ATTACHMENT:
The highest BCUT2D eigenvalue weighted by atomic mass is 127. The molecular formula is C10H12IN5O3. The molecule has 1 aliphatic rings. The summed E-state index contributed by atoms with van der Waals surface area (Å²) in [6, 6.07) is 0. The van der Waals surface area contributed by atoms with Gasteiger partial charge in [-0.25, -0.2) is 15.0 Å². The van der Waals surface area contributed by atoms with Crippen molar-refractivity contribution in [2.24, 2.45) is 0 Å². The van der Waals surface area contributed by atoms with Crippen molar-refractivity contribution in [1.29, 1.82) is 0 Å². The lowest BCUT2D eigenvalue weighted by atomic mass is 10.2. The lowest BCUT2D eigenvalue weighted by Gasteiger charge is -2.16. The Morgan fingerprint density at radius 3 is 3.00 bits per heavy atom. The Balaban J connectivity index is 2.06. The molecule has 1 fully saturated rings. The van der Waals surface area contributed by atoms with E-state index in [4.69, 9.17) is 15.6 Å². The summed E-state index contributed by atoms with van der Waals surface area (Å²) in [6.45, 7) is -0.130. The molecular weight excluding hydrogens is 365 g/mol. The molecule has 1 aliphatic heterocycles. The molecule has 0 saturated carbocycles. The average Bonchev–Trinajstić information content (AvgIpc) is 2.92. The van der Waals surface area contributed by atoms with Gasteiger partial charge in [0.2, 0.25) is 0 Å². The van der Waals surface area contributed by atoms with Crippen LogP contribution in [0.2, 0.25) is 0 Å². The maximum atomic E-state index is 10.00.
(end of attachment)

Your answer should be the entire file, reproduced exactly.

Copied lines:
The highest BCUT2D eigenvalue weighted by atomic mass is 127. The molecular formula is C10H12IN5O3. The molecule has 1 aliphatic rings. The summed E-state index contributed by atoms with van der Waals surface area (Å²) in [6, 6.07) is 0. The van der Waals surface area contributed by atoms with Gasteiger partial charge in [-0.25, -0.2) is 15.0 Å². The van der Waals surface area contributed by atoms with Crippen molar-refractivity contribution in [2.24, 2.45) is 0 Å². The van der Waals surface area contributed by atoms with Crippen molar-refractivity contribution in [1.29, 1.82) is 0 Å². The lowest BCUT2D eigenvalue weighted by atomic mass is 10.2. The lowest BCUT2D eigenvalue weighted by Gasteiger charge is -2.16. The Morgan fingerprint density at radius 3 is 3.00 bits per heavy atom. The Balaban J connectivity index is 2.06. The molecule has 1 fully saturated rings. The van der Waals surface area contributed by atoms with E-state index in [4.69, 9.17) is 15.6 Å². The summed E-state index contributed by atoms with van der Waals surface area (Å²) in [6.45, 7) is -0.130. The molecular weight excluding hydrogens is 365 g/mol. The molecule has 1 aliphatic heterocycles. The molecule has 0 saturated carbocycles. The average Bonchev–Trinajstić information content (AvgIpc) is 2.92. The van der Waals surface area contributed by atoms with Gasteiger partial charge in [0.2, 0.25) is 0 Å². The van der Waals surface area contributed by atoms with Crippen LogP contribution in [0.2, 0.25) is 0 Å². The maximum atomic E-state index is 10.00.